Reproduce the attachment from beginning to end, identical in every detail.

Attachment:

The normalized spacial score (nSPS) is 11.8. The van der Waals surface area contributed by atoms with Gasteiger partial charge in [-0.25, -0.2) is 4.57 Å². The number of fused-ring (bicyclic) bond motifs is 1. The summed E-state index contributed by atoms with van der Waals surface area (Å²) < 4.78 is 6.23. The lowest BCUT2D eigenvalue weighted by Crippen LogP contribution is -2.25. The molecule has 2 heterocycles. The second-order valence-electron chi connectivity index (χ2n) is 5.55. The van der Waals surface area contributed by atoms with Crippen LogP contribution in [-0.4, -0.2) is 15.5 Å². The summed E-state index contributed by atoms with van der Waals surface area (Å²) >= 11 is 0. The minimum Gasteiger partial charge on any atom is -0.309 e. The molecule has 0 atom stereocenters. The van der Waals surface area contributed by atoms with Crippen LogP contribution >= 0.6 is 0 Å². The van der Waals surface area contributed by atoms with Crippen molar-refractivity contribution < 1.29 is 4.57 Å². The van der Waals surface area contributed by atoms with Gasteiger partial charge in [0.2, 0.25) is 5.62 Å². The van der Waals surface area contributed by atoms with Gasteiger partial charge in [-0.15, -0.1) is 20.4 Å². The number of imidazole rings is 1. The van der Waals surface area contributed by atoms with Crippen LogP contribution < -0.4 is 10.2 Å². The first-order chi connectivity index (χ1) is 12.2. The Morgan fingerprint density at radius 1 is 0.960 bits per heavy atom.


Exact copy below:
The normalized spacial score (nSPS) is 11.8. The van der Waals surface area contributed by atoms with Gasteiger partial charge in [-0.25, -0.2) is 4.57 Å². The number of fused-ring (bicyclic) bond motifs is 1. The summed E-state index contributed by atoms with van der Waals surface area (Å²) < 4.78 is 6.23. The lowest BCUT2D eigenvalue weighted by Crippen LogP contribution is -2.25. The molecule has 2 heterocycles. The second-order valence-electron chi connectivity index (χ2n) is 5.55. The van der Waals surface area contributed by atoms with Crippen LogP contribution in [-0.4, -0.2) is 15.5 Å². The summed E-state index contributed by atoms with van der Waals surface area (Å²) >= 11 is 0. The minimum Gasteiger partial charge on any atom is -0.309 e. The molecule has 0 atom stereocenters. The van der Waals surface area contributed by atoms with Crippen LogP contribution >= 0.6 is 0 Å². The van der Waals surface area contributed by atoms with Crippen molar-refractivity contribution < 1.29 is 4.57 Å². The van der Waals surface area contributed by atoms with Gasteiger partial charge in [0.2, 0.25) is 5.62 Å². The van der Waals surface area contributed by atoms with Gasteiger partial charge in [-0.15, -0.1) is 20.4 Å². The number of imidazole rings is 1. The van der Waals surface area contributed by atoms with Crippen LogP contribution < -0.4 is 10.2 Å². The first-order chi connectivity index (χ1) is 12.2. The Morgan fingerprint density at radius 1 is 0.960 bits per heavy atom.